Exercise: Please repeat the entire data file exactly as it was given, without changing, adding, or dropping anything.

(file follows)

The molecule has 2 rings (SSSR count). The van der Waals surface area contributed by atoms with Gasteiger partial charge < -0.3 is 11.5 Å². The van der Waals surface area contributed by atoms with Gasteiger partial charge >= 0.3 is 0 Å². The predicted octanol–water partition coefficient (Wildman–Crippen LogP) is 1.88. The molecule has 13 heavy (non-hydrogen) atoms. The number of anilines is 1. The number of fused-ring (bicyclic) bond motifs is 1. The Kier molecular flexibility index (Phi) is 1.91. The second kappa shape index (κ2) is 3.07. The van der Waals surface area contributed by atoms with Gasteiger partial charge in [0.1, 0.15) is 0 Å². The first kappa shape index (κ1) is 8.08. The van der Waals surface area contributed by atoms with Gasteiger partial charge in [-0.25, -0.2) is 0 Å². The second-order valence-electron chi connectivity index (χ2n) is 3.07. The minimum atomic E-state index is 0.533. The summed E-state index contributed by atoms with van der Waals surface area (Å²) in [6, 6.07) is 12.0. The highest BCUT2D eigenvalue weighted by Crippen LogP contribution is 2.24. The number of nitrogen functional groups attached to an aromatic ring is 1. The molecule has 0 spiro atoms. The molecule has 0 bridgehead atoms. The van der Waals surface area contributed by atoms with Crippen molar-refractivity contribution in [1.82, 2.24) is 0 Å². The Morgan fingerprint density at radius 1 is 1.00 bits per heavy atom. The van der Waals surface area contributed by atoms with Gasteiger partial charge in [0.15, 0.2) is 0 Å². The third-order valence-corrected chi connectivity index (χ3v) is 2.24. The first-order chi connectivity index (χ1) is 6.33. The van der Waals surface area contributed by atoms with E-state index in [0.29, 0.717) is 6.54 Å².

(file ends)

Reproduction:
The molecule has 2 rings (SSSR count). The van der Waals surface area contributed by atoms with Gasteiger partial charge < -0.3 is 11.5 Å². The van der Waals surface area contributed by atoms with Gasteiger partial charge >= 0.3 is 0 Å². The predicted octanol–water partition coefficient (Wildman–Crippen LogP) is 1.88. The molecule has 13 heavy (non-hydrogen) atoms. The number of anilines is 1. The number of fused-ring (bicyclic) bond motifs is 1. The Kier molecular flexibility index (Phi) is 1.91. The second kappa shape index (κ2) is 3.07. The van der Waals surface area contributed by atoms with Gasteiger partial charge in [0.1, 0.15) is 0 Å². The first kappa shape index (κ1) is 8.08. The van der Waals surface area contributed by atoms with Gasteiger partial charge in [-0.25, -0.2) is 0 Å². The second-order valence-electron chi connectivity index (χ2n) is 3.07. The minimum atomic E-state index is 0.533. The summed E-state index contributed by atoms with van der Waals surface area (Å²) in [6, 6.07) is 12.0. The highest BCUT2D eigenvalue weighted by Crippen LogP contribution is 2.24. The number of nitrogen functional groups attached to an aromatic ring is 1. The molecule has 0 spiro atoms. The molecule has 0 bridgehead atoms. The van der Waals surface area contributed by atoms with Crippen molar-refractivity contribution in [1.82, 2.24) is 0 Å². The Morgan fingerprint density at radius 1 is 1.00 bits per heavy atom. The van der Waals surface area contributed by atoms with Gasteiger partial charge in [0.15, 0.2) is 0 Å². The third-order valence-corrected chi connectivity index (χ3v) is 2.24. The first-order chi connectivity index (χ1) is 6.33. The van der Waals surface area contributed by atoms with E-state index in [0.29, 0.717) is 6.54 Å².